The Nobel Prize in Literature 1998 was awarded to José Saramago "who with parables sustained by imagination, compassion and irony continually enables us once again to apprehend an elusory reality".
The Nobel Prize in Literature 1997 was awarded to Dario Fo "who emulates the jesters of the Middle Ages in scourging authority and upholding the dignity of the downtrodden".
The Nobel Prize in Literature 1996 was awarded to Wislawa Szymborska "for poetry that with ironic precision allows the historical and biological context to come to light in fragments of human reality".
The Nobel Prize in Literature 1995 was awarded to Seamus Heaney "for works of lyrical beauty and ethical depth, which exalt everyday miracles and the living past".
The Nobel Prize in Literature 1994 was awarded to Kenzaburo Oe "who with poetic force creates an imagined world, where life and myth condense to form a disconcerting picture of the human predicament today".
The Nobel Prize in Literature 1993 was awarded to Toni Morrison "who in novels characterized by visionary force and poetic import, gives life to an essential aspect of American reality".
The Nobel Prize in Literature 1992 was awarded to Derek Walcott "for a poetic oeuvre of great luminosity, sustained by a historical vision, the outcome of a multicultural commitment".
The Nobel Prize in Literature 1991 was awarded to Nadine Gordimer "who through her magnificent epic writing has - in the words of Alfred Nobel - been of very great benefit to humanity".
The Nobel Prize in Literature 1989 was awarded to Camilo José Cela "for a rich and intensive prose, which with restrained compassion forms a challenging vision of man's vulnerability".
The Nobel Prize in Literature 1988 was awarded to Naguib Mahfouz "who, through works rich in nuance - now clear-sightedly realistic, now evocatively ambiguous - has formed an Arabian narrative art that applies to all mankind".
The Nobel Prize in Literature 1987 was awarded to Joseph Brodsky "for an all-embracing authorship, imbued with clarity of thought and poetic intensity".
The Nobel Prize in Literature 1986 was awarded to Wole Soyinka "who in a wide cultural perspective and with poetic overtones fashions the drama of existence".
The Nobel Prize in Literature 1985 was awarded to Claude Simon "who in his novel combines the poet's and the painter's creativeness with a deepened awareness of time in the depiction of the human condition".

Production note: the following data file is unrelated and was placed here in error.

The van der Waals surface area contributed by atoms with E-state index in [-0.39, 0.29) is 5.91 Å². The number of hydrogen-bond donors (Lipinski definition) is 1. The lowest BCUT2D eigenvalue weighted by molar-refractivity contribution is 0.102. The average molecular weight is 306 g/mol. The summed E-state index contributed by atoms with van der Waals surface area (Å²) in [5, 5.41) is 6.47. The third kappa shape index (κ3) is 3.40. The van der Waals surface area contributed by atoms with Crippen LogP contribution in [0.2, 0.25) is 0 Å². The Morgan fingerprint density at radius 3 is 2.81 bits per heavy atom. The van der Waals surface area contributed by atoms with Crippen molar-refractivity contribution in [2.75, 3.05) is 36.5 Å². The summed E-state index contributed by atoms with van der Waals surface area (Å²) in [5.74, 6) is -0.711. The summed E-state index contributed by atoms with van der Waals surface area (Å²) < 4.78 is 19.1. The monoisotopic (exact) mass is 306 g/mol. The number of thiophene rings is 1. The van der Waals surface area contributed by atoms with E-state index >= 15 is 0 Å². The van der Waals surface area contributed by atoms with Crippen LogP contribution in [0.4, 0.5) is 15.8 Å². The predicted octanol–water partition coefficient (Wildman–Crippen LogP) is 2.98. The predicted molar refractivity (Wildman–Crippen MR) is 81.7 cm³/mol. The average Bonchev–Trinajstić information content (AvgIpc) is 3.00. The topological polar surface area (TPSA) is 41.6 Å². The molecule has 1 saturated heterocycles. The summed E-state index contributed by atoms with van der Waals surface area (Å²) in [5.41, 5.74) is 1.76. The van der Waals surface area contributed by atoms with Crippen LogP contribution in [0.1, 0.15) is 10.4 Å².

The Nobel Prize in Literature 1984 was awarded to Jaroslav Seifert "for his poetry which endowed with freshness, sensuality and rich inventiveness provides a liberating image of the indomitable spirit and versatility of man".
The Nobel Prize in Literature 1983 was awarded to William Golding "for his novels which, with the perspicuity of realistic narrative art and the diversity and universality of myth, illuminate the human condition in the world of today".
The Nobel Prize in Literature 1982 was awarded to Gabriel García Márquez "for his novels and short stories, in which the fantastic and the realistic are combined in a richly composed world of imagination, reflecting a continent's life and conflicts".
The Nobel Prize in Literature 1981 was awarded to Elias Canetti "for writings marked by a broad outlook, a wealth of ideas and artistic power".
The Nobel Prize in Literature 1980 was awarded to Czeslaw Milosz "who with uncompromising clear-sightedness voices man's exposed condition in a world of severe conflicts".
The Nobel Prize in Literature 1979 was awarded to Odysseus Elytis "for his poetry, which, against the background of Greek tradition, depicts with sensuous strength and intellectual clear-sightedness modern man's struggle for freedom and creativeness".
The Nobel Prize in Literature 1978 was awarded to Isaac Bashevis Singer "for his impassioned narrative art which, with roots in a Polish-Jewish cultural tradition, brings universal human conditions to life".
The Nobel Prize in Literature 1977 was awarded to Vicente Aleixandre "for a creative poetic writing which illuminates man's condition in the cosmos and in present-day society, at the same time representing the great renewal of the traditions of Spanish poetry between the wars".
The Nobel Prize in Literature 1976 was awarded to Saul Bellow "for the human understanding and subtle analysis of contemporary culture that are combined in his work".
The Nobel Prize in Literature 1974 was divided equally between Eyvind Johnson "for a narrative art, far-seeing in lands and ages, in the service of freedom" and Harry Martinson "for writings that catch the dewdrop and reflect the cosmos".
The Nobel Prize in Literature 1973 was awarded to Patrick White "for an epic and psychological narrative art which has introduced a new continent into literature".